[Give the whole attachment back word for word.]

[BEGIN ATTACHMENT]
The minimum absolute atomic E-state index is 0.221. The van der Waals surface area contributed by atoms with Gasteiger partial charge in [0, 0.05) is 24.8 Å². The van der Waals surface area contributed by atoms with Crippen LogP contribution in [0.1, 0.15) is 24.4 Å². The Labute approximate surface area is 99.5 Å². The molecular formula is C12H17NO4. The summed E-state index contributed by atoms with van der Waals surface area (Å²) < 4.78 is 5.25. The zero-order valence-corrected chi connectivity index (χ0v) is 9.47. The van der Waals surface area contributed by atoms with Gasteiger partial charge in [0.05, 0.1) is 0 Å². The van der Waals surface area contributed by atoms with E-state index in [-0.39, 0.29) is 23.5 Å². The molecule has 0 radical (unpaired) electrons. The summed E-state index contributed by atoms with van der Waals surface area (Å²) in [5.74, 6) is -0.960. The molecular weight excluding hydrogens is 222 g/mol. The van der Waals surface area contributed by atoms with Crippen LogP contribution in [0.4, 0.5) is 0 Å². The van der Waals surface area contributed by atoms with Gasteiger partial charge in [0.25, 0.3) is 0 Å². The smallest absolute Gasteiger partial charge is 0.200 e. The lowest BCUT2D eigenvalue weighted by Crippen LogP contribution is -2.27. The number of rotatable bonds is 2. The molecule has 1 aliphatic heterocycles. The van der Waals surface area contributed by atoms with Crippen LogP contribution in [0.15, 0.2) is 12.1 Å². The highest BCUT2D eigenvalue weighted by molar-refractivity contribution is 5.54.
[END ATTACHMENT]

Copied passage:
The minimum absolute atomic E-state index is 0.221. The van der Waals surface area contributed by atoms with Gasteiger partial charge in [0, 0.05) is 24.8 Å². The van der Waals surface area contributed by atoms with Crippen LogP contribution in [0.1, 0.15) is 24.4 Å². The Labute approximate surface area is 99.5 Å². The molecular formula is C12H17NO4. The summed E-state index contributed by atoms with van der Waals surface area (Å²) < 4.78 is 5.25. The zero-order valence-corrected chi connectivity index (χ0v) is 9.47. The van der Waals surface area contributed by atoms with Gasteiger partial charge in [0.05, 0.1) is 0 Å². The van der Waals surface area contributed by atoms with E-state index in [-0.39, 0.29) is 23.5 Å². The molecule has 0 radical (unpaired) electrons. The summed E-state index contributed by atoms with van der Waals surface area (Å²) in [5.74, 6) is -0.960. The molecular weight excluding hydrogens is 222 g/mol. The van der Waals surface area contributed by atoms with Crippen LogP contribution in [0.4, 0.5) is 0 Å². The van der Waals surface area contributed by atoms with Gasteiger partial charge in [0.25, 0.3) is 0 Å². The smallest absolute Gasteiger partial charge is 0.200 e. The lowest BCUT2D eigenvalue weighted by Crippen LogP contribution is -2.27. The number of rotatable bonds is 2. The molecule has 1 aliphatic heterocycles. The van der Waals surface area contributed by atoms with Crippen LogP contribution in [0.15, 0.2) is 12.1 Å². The highest BCUT2D eigenvalue weighted by molar-refractivity contribution is 5.54.